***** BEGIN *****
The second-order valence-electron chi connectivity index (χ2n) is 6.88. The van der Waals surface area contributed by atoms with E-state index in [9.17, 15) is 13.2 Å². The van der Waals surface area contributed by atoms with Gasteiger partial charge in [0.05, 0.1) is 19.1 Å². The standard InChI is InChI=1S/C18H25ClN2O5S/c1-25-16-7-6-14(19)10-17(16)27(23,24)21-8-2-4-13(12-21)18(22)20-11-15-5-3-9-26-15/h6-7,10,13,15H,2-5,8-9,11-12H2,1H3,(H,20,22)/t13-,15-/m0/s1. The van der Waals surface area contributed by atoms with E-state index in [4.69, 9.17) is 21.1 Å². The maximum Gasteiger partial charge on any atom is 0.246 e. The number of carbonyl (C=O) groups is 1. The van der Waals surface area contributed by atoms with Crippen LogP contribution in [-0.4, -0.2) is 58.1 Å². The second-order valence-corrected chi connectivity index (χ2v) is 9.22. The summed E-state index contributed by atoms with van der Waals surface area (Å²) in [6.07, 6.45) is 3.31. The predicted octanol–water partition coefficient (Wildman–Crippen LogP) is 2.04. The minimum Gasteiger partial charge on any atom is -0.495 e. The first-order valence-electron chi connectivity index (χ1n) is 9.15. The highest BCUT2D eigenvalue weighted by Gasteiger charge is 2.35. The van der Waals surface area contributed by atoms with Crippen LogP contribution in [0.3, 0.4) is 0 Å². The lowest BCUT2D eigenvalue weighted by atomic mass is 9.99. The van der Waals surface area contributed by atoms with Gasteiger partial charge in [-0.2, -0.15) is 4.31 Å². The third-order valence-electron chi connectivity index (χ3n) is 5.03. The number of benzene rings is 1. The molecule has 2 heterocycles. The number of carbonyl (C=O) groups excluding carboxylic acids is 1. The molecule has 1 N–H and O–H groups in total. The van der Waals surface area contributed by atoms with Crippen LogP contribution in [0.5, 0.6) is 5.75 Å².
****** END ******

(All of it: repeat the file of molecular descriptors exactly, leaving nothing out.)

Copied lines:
The second-order valence-electron chi connectivity index (χ2n) is 6.88. The van der Waals surface area contributed by atoms with E-state index in [9.17, 15) is 13.2 Å². The van der Waals surface area contributed by atoms with Gasteiger partial charge in [0.05, 0.1) is 19.1 Å². The standard InChI is InChI=1S/C18H25ClN2O5S/c1-25-16-7-6-14(19)10-17(16)27(23,24)21-8-2-4-13(12-21)18(22)20-11-15-5-3-9-26-15/h6-7,10,13,15H,2-5,8-9,11-12H2,1H3,(H,20,22)/t13-,15-/m0/s1. The van der Waals surface area contributed by atoms with E-state index in [4.69, 9.17) is 21.1 Å². The maximum Gasteiger partial charge on any atom is 0.246 e. The number of carbonyl (C=O) groups is 1. The van der Waals surface area contributed by atoms with Crippen LogP contribution in [-0.4, -0.2) is 58.1 Å². The second-order valence-corrected chi connectivity index (χ2v) is 9.22. The summed E-state index contributed by atoms with van der Waals surface area (Å²) in [6.07, 6.45) is 3.31. The predicted octanol–water partition coefficient (Wildman–Crippen LogP) is 2.04. The minimum Gasteiger partial charge on any atom is -0.495 e. The first-order valence-electron chi connectivity index (χ1n) is 9.15. The highest BCUT2D eigenvalue weighted by Gasteiger charge is 2.35. The van der Waals surface area contributed by atoms with Crippen LogP contribution in [0.3, 0.4) is 0 Å². The lowest BCUT2D eigenvalue weighted by atomic mass is 9.99. The van der Waals surface area contributed by atoms with Gasteiger partial charge in [-0.2, -0.15) is 4.31 Å². The third-order valence-electron chi connectivity index (χ3n) is 5.03. The number of benzene rings is 1. The molecule has 2 heterocycles. The number of carbonyl (C=O) groups excluding carboxylic acids is 1. The molecule has 1 N–H and O–H groups in total. The van der Waals surface area contributed by atoms with Crippen LogP contribution in [0.5, 0.6) is 5.75 Å².